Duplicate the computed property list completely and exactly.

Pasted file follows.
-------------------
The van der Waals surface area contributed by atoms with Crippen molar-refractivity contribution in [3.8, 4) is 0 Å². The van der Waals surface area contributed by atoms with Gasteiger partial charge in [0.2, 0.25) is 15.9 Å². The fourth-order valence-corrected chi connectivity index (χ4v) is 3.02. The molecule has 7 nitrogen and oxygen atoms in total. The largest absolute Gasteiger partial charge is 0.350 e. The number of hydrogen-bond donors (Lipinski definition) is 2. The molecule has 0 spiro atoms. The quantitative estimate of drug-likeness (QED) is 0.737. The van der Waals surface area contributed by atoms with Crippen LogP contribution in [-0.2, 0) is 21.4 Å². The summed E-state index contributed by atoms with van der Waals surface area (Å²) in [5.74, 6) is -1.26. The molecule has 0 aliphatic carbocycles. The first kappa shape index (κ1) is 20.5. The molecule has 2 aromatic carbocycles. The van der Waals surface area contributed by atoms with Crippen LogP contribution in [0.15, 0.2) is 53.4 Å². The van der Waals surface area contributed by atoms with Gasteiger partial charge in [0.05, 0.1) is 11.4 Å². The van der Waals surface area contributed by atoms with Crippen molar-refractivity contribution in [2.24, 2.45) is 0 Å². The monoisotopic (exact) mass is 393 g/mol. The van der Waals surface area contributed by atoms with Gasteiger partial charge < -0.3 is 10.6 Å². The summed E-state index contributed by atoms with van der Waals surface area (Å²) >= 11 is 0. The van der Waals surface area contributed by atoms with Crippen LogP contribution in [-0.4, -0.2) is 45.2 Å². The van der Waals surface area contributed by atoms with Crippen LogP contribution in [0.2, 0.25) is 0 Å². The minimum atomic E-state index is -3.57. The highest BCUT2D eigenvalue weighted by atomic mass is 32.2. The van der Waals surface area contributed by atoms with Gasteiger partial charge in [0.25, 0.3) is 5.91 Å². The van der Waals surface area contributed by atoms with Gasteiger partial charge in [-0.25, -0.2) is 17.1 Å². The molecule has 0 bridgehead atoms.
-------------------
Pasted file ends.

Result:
The van der Waals surface area contributed by atoms with Crippen molar-refractivity contribution in [3.8, 4) is 0 Å². The van der Waals surface area contributed by atoms with Gasteiger partial charge in [0.2, 0.25) is 15.9 Å². The fourth-order valence-corrected chi connectivity index (χ4v) is 3.02. The molecule has 7 nitrogen and oxygen atoms in total. The largest absolute Gasteiger partial charge is 0.350 e. The number of hydrogen-bond donors (Lipinski definition) is 2. The molecule has 0 spiro atoms. The quantitative estimate of drug-likeness (QED) is 0.737. The van der Waals surface area contributed by atoms with Crippen LogP contribution in [-0.2, 0) is 21.4 Å². The summed E-state index contributed by atoms with van der Waals surface area (Å²) in [5.74, 6) is -1.26. The molecule has 0 aliphatic carbocycles. The first kappa shape index (κ1) is 20.5. The molecule has 2 aromatic carbocycles. The van der Waals surface area contributed by atoms with Crippen LogP contribution in [0.15, 0.2) is 53.4 Å². The van der Waals surface area contributed by atoms with Gasteiger partial charge in [0.05, 0.1) is 11.4 Å². The van der Waals surface area contributed by atoms with Crippen molar-refractivity contribution in [2.24, 2.45) is 0 Å². The monoisotopic (exact) mass is 393 g/mol. The van der Waals surface area contributed by atoms with Gasteiger partial charge < -0.3 is 10.6 Å². The summed E-state index contributed by atoms with van der Waals surface area (Å²) >= 11 is 0. The van der Waals surface area contributed by atoms with Crippen LogP contribution in [-0.4, -0.2) is 45.2 Å². The van der Waals surface area contributed by atoms with Crippen LogP contribution in [0.2, 0.25) is 0 Å². The minimum atomic E-state index is -3.57. The highest BCUT2D eigenvalue weighted by atomic mass is 32.2. The van der Waals surface area contributed by atoms with Gasteiger partial charge in [0.25, 0.3) is 5.91 Å². The van der Waals surface area contributed by atoms with Gasteiger partial charge in [-0.25, -0.2) is 17.1 Å². The molecule has 0 bridgehead atoms.